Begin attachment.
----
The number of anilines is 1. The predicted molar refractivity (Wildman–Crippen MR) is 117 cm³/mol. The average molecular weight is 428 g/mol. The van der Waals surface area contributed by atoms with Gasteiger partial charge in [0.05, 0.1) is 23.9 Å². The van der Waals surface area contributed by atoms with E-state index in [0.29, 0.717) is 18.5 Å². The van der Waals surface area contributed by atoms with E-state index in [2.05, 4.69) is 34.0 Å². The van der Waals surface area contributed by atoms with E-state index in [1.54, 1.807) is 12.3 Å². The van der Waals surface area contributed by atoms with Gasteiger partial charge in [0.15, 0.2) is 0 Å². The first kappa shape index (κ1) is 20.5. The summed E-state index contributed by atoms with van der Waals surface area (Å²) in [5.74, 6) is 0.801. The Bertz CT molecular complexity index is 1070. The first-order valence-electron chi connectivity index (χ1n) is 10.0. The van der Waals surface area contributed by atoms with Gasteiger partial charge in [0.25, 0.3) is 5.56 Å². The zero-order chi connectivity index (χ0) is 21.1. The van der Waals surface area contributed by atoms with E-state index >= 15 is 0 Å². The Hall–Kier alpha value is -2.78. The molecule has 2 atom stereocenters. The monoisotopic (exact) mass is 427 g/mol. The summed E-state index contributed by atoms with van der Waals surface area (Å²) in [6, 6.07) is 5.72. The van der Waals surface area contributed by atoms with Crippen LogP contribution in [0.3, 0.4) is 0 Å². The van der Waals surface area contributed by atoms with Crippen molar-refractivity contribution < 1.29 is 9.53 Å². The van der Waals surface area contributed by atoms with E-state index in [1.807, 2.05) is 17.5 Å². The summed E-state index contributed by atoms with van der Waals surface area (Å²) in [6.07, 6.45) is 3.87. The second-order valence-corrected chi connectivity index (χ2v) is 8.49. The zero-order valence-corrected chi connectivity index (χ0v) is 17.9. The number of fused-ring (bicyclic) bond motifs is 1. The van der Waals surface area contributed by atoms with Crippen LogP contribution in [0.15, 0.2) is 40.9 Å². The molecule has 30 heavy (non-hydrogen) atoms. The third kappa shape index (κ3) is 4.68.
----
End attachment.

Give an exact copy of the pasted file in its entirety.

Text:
The number of anilines is 1. The predicted molar refractivity (Wildman–Crippen MR) is 117 cm³/mol. The average molecular weight is 428 g/mol. The van der Waals surface area contributed by atoms with Gasteiger partial charge in [0.05, 0.1) is 23.9 Å². The van der Waals surface area contributed by atoms with E-state index in [0.29, 0.717) is 18.5 Å². The van der Waals surface area contributed by atoms with E-state index in [2.05, 4.69) is 34.0 Å². The van der Waals surface area contributed by atoms with E-state index in [1.54, 1.807) is 12.3 Å². The van der Waals surface area contributed by atoms with Gasteiger partial charge in [0.15, 0.2) is 0 Å². The first kappa shape index (κ1) is 20.5. The summed E-state index contributed by atoms with van der Waals surface area (Å²) in [5.74, 6) is 0.801. The Bertz CT molecular complexity index is 1070. The first-order valence-electron chi connectivity index (χ1n) is 10.0. The van der Waals surface area contributed by atoms with Gasteiger partial charge in [0.25, 0.3) is 5.56 Å². The zero-order chi connectivity index (χ0) is 21.1. The van der Waals surface area contributed by atoms with E-state index >= 15 is 0 Å². The Hall–Kier alpha value is -2.78. The molecule has 2 atom stereocenters. The monoisotopic (exact) mass is 427 g/mol. The summed E-state index contributed by atoms with van der Waals surface area (Å²) in [6, 6.07) is 5.72. The van der Waals surface area contributed by atoms with Crippen LogP contribution in [0.3, 0.4) is 0 Å². The van der Waals surface area contributed by atoms with Crippen molar-refractivity contribution < 1.29 is 9.53 Å². The van der Waals surface area contributed by atoms with E-state index in [1.807, 2.05) is 17.5 Å². The summed E-state index contributed by atoms with van der Waals surface area (Å²) in [6.07, 6.45) is 3.87. The second-order valence-corrected chi connectivity index (χ2v) is 8.49. The zero-order valence-corrected chi connectivity index (χ0v) is 17.9. The number of fused-ring (bicyclic) bond motifs is 1. The van der Waals surface area contributed by atoms with Crippen LogP contribution in [0.15, 0.2) is 40.9 Å². The molecule has 30 heavy (non-hydrogen) atoms. The third kappa shape index (κ3) is 4.68.